dGenPareto(x, t = 1000, alpha_ini = 1, alpha_tail = 2)
##  [1] 1.000000e-03 2.962963e-04 1.250000e-04 6.400000e-05 3.703704e-05
##  [6] 2.332362e-05 1.562500e-05 1.097394e-05 8.000000e-06 6.010518e-06
plot(dGenPareto(1:5000, 1000, 1, 2), xlab = "x", ylab = "PDF(x)")

The package also provides the quantile function:

qGenPareto(0:10 / 10, 1000, 1, 2)
##  [1] 1000.000 1108.185 1236.068 1390.457 1581.989 1828.427 2162.278 2651.484
##  [9] 3472.136 5324.555      Inf

### Simulation:

rGenPareto(20, 1000, 1, 2)
##  [1] 3147.274 1734.730 2123.732 1595.111 1197.549 1532.917 8691.040 6366.773
##  [9] 1131.391 1651.110 3682.903 1401.417 2538.556 6660.384 1643.598 1193.262
## [17] 1390.637 1073.550 1500.037 3276.521

### Layer mean:

GenPareto_Layer_Mean(4000, 1000, t = 500, alpha_ini = 1, alpha_tail = 2)
## [1] 484.8485

### Layer variance:

GenPareto_Layer_Var(4000, 1000, t = 500, alpha_ini = 1, alpha_tail = 2)
## [1] 908942.5

### Maximum likelihood estimation of the alpha_ini and alpha_tail

Let $$t>0$$ and $$\alpha_\text{ini}, \alpha_\text{tail}>0$$ and let $$X_i\sim \text{GenPareto}(t,\alpha_\text{ini}, \alpha_\text{tail})$$. For known $$t$$ the parameters $$\alpha_\text{ini}, \alpha_\text{tail}$$ can be estimated with maximum likelihood.

Example:

Generalized Pareto distributed losses with $$t:=1000$$ and $$\alpha_\text{ini}=1$$, $$\alpha_\text{tail}=2$$:

losses <- rGenPareto(10000, t = 1000, alpha_ini = 1, alpha_tail = 2)
GenPareto_ML_Estimator_Alpha(losses, 1000)
## [1] 0.9767616 2.0160404

Reporting thresholds and censoring of losses can be taken into account as described for the function Pareto_ML_Estimator_Alpha.

losses_1 <- rGenPareto(5000, t = 1000, alpha_ini = 1, alpha_tail = 2)
losses_2 <- rGenPareto(5000, t = 1000, alpha_ini = 1, alpha_tail = 2)
reported <- losses_2 > 3000
losses_2 <- losses_2[reported]
losses <- c(losses_1, losses_2)
GenPareto_ML_Estimator_Alpha(losses, 1000)
## [1] 0.6665051 2.0286163
reporting_thresholds_1 <- rep(1000, length(losses_1))
reporting_thresholds_2 <- rep(3000, length(losses_2))
reporting_thresholds <- c(reporting_thresholds_1, reporting_thresholds_2)
GenPareto_ML_Estimator_Alpha(losses, 1000,
reporting_thresholds = reporting_thresholds)
## [1] 0.9997103 1.9035688
limits <- sample(c(2500, 5000, 10000), length(losses), replace = T)
censored <- losses > limits
losses[censored] <- limits[censored]
reported <- losses > reporting_thresholds
losses <- losses[reported]
reporting_thresholds <- reporting_thresholds[reported]
censored <- censored[reported]
GenPareto_ML_Estimator_Alpha(losses, 1000,
reporting_thresholds = reporting_thresholds)
## [1] 0.8992253 6.0849359
GenPareto_ML_Estimator_Alpha(losses, 1000,
reporting_thresholds = reporting_thresholds,
is.censored = censored)
## [1] 0.9823981 1.9917070

### Truncation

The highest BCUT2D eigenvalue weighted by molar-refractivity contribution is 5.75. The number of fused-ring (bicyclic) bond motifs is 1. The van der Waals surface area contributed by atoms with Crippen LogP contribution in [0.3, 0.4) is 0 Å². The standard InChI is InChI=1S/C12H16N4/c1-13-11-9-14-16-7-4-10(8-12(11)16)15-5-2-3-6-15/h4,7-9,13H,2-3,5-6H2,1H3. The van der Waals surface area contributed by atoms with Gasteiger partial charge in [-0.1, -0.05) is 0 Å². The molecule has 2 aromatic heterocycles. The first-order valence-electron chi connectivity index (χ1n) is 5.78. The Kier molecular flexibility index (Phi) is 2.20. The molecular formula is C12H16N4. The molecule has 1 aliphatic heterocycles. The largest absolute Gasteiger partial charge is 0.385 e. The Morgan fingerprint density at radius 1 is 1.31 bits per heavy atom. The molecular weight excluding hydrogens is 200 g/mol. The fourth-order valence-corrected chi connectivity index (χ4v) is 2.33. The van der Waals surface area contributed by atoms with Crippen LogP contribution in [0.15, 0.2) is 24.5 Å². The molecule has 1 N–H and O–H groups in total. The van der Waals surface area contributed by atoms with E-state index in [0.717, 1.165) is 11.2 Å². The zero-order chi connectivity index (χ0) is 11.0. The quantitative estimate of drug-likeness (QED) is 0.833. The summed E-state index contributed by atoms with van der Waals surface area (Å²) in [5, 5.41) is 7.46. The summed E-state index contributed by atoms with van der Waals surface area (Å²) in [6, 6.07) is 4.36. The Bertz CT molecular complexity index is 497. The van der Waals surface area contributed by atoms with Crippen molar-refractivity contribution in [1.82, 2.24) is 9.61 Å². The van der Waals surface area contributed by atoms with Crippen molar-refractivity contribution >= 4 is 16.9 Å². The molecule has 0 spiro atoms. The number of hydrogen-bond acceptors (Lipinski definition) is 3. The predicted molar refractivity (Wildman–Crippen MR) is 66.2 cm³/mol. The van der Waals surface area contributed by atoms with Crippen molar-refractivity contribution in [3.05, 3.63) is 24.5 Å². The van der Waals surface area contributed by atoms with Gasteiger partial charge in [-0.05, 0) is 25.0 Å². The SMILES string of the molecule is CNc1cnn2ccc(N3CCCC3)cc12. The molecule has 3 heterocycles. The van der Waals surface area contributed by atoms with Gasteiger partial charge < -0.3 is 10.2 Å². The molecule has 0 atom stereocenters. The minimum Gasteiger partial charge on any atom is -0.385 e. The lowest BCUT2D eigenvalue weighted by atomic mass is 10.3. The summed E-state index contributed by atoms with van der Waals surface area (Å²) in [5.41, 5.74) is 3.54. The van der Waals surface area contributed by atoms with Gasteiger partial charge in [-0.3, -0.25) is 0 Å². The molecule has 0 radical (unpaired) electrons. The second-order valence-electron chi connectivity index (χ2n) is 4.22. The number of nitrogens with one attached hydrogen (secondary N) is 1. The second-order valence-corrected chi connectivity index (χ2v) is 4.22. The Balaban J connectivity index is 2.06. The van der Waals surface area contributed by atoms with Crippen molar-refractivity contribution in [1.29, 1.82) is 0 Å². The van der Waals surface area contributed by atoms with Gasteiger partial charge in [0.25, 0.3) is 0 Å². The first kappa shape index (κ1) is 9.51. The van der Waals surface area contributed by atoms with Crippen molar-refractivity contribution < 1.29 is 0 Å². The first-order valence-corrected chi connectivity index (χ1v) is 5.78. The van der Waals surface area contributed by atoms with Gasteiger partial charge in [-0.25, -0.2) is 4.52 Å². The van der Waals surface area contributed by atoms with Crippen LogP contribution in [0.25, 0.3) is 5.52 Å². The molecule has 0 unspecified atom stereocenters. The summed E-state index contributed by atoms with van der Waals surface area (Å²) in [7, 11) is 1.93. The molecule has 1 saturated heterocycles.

Let $$X\sim \text{GenPareto}(t, \alpha_\text{ini}, \alpha_\text{tail})$$ and $$T>t$$. Then $$X|(X<T)$$ has a truncated generalized Pareto distribution. The Pareto functions mentioned above are also available for the truncated generalized Pareto distribution.

## PGP_Models (Panjer & Generalized Pareto Models)

A PGP_Model object contains the information required to specify a collective model with a Panjer distributed claim count and a generalized Pareto distributed severity.

Claim count distribution: Like in a PPP_Model the claim count distribution from the Panjer class is specified by the expected frequency $$E(N)$$ (attribute FQ of the object) and the dispersion $$D(N):=Var(N)/E(N)$$ (attribute dispersion of the object).

Severity distribution: The generalized Pareto distribution is specified by the parameters t, alpha_ini, alpha_tail and truncation.

A PPP_Model object can be created using the constructor function:

PGPM <- PGP_Model(FQ = 2, t = 1000, alpha_ini = 1, alpha_tail = 2,
truncation = 10000, dispersion = 1.5)
PGPM
##
## Panjer & Generalized Pareto model
##
## Collective model with a Negative Binomial distribution for the claim count and a generalized Pareto distributed severity.
##
## Negative Binomial Distribution:
## Expected Frequency:   2
## Dispersion:           1.5 (i.e. contagion = 0.25)
## Generalized Pareto Distribution:
## Threshold:            1000
## alpha_ini:            1
## alpha_tail:           2
## Truncation:           10000
##
## Status:               0
## Comments:             OK

### Methods for PGP_Models

For PGP_Models the same methods are available as for PPP_Models:

PGPM <- PGP_Model(FQ = 2, t = 1000, alpha_ini = 1, alpha_tail = 2,
truncation = 10000, dispersion = 1.5)
Layer_Mean(PGPM, 4000, 1000)
## [1] 2484.33
Layer_Sd(PGPM, 4000, 1000)
## [1] 2756.15
Layer_Var(PGPM, 4000, 1000)
## [1] 7596365
thresholds <- c(0, 1000, 2000, 5000, 10000, Inf)
Excess_Frequency(PGPM, thresholds)
## [1] 2.0000000 2.0000000 0.8509022 0.1614435 0.0000000 0.0000000
Simulate_Losses(PGPM, 10)
##           [,1]     [,2]     [,3]
##  [1,] 1851.611      NaN      NaN
##  [2,]      NaN      NaN      NaN
##  [3,] 2617.298      NaN      NaN
##  [4,] 1113.183 1079.235 3369.614
##  [5,] 1378.958 1741.678 1333.982
##  [6,]      NaN      NaN      NaN
##  [7,] 2213.376 1957.310      NaN
##  [8,] 1912.848 1715.038      NaN
##  [9,] 1618.580      NaN      NaN
## [10,] 1266.242 2168.332 4114.312`

## References

Fackler, M. (2013) Reinventing Pareto: Fits for both small and large losses. ASTIN Colloquium Den Haag

Johnson, N.L., and Kotz, S. (1970) Continuous Univariate Distributions-I. Houghton Mifflin Co

Philbrick, S.W. (1985) A Practical Guide to the Single Parameter Pareto Distribution. PCAS LXXII: 44–84

Riegel, U. (2008) Generalizations of common ILF models. Bl"{a}tter der DGVFM 29: 45–71

Riegel, U. (2018) Matching tower information with piecewise Pareto. European Actuarial Journal 8(2): 437–460

Schmutz, M., and Doerr, R.R. (1998) Das Pareto-Modell in der Sach-Rueckversicherung. Formeln und Anwendungen. Swiss Re Publications, Zuerich